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Implementation of Enterprise Resource Planning System ... Implementation of Enterprise Resource Planning System ... Document Transcript

  • Implementation of Enterprise Resource Planning System - theoretical research approach and empirical evaluation in two cases Abstract During the last decade, implementation of an Enterprise Resource Planning (ERP) system has become one of the major challenges for many enterprises. ERP systems are large software packages, which are meant to cover most, if not all, of the information and information processing needs of an enterprise. Implementation of an ERP system is often a complex and painful process, the effects of which can be great both in good and bad. In this study I (a) create a new tentative research approach to study ERP system implementations, which is based on earlier research and methods. This new tentative research approach is specially designed for implementations of ERP systems and tries to cover the most important aspects of an implementation of ERP system. After creating a new tentative research approach to study ERP system implementations, I (b) use my new tentative research approach to carefully analyse two ERP systems implementation cases. Research method for this paper is a tailored case study. I have chosen two case companies to represent polar types of an implementation. This way I can represent the range of alternatives attached to ERP system implementation process, which I wouldn’t be able to do with a single case study. One of the case companies implemented ERP-systems on the ‘as is’ basis, while other one made a huge effort to tailor it’s ERP system to gain a better fit to company’s processes. Other differences in implementation decisions between the case companies were also noticeable. Both of the case companies used different implementation models and different approaches to implementation process. Yet I was able to find all the elements, at least in some extent, of ERP system implementation presented in my research approach. This supports the validity and appropriateness of new research approach presented in this paper. Keywords: ERP, implementation, research approach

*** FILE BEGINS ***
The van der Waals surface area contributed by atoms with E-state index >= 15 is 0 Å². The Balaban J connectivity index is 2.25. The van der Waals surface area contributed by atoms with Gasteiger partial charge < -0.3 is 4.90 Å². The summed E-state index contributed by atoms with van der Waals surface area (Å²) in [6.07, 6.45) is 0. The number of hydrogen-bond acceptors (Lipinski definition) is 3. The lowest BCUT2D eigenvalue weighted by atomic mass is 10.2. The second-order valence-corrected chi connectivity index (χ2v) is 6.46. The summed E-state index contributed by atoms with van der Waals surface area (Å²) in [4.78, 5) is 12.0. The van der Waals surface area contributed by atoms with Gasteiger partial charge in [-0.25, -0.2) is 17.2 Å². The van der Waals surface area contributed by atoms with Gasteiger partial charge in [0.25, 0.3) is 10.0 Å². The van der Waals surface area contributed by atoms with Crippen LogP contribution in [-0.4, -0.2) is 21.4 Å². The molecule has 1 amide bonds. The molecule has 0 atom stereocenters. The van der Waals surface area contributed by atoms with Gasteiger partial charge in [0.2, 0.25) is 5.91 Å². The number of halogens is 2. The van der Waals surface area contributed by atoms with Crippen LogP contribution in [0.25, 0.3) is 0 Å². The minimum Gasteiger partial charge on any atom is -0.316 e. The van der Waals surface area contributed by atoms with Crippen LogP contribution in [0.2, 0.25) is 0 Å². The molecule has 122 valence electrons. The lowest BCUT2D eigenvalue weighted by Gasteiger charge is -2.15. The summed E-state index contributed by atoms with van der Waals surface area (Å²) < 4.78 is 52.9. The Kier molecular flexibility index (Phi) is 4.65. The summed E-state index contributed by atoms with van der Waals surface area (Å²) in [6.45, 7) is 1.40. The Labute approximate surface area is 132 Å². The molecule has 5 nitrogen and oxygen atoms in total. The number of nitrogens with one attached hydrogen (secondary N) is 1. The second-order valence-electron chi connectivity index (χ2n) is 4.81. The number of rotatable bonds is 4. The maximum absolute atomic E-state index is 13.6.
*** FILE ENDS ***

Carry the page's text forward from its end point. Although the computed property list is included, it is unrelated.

• 1. INTRODUCTION Common for all information systems development is the search for more efficient and effective use of information and communication technology (ICT). In many cases, this has lead to downsizing and outsourcing the IT function in enterprises (Currie and Selsikas 2001). A major part of IT functions playground has shifted from designing and developing information systems to successful procurement of information systems. This development has transferred responsibility for IT from technical staff to general or line managers (Adler et al. 1992). Changing business environment, tight competition in global markets, the widely spread information networks and business networking are all placing requirements for service capabilities of information systems (Simon 2002). Organizations must be able to integrate their functions and processes and share information fluently without any unnecessary delays to all over the organization and even to outside of organization. In many cases, the answer to these challenges has been implementation of an Enterprises Resource Planning (ERP) system. During the last decade ERP systems implementation has become one of the biggest or perhaps the biggest challenge in enterprises in area of information systems (Akkermans and van Helden 2002). ERP systems are large software packages, which are meant to cover most, if not all, of the information and information processing needs of an enterprise. The larger the system is, more complex and challenging the planning, designing and implementation processes become. ERP systems roots lies in Materials Requirements Planning (MRP) and in Manufacturing Resource Planning (MRP II) systems (Hong and Kim 2002). These systems were used mostly at individual manufacturing facilities and were not integrated to enterprises other information systems (Rajagopal 2002). Today ERP systems are a lot more, than just planning systems and using the term ERP could be looked to be no longer appropriate. Davenport (2000, pp.2) has suggested the term Enterprise System (ES), which would describe better the extent of these systems. However, I find this term troublesome, because the abbreviation ES means Expert Systems in information system literature. I use abbreviation ERPs to represent Enterprise Resource Planning Systems in this research. Objective of this research is to find sound research approach to study implementations of ERPs. For this purpose I have developed a tentative research approach based on earlier models and implementation literature. I have used it to carefully analyse two cases representing polar types of implementation. Findings support that research approach presented in this paper is a valid and appropriate way to study EPR implementations and that it covers the most important parts of implementation project. Also the selected tailored case study as a research method was found to be fruitful way to study implementation projects. 2. RESEARCH OBJECTIVES Many researches dealing with ERPs mention implementation process as the most difficult part of the project (e.g. Davenport 2000, pp.169, Checkland and Holwell 1998). Implementation process of an information system is attached with many great problems and according to some researchers from half to two-thirds of implementation projects fails (Lyytinen and Hirschheim 1987). Information systems implementation processes and problems attached to them are widely studied in literature, but that haven’t affected to success rates of the projects (Sauer et al. 1997, Johnson 1995). On the other hand, it has been said, that reasons for failures lies deep in the relations of organizations, humans, markets and information systems and can only be studied using intensive case methods (Mitev 2000).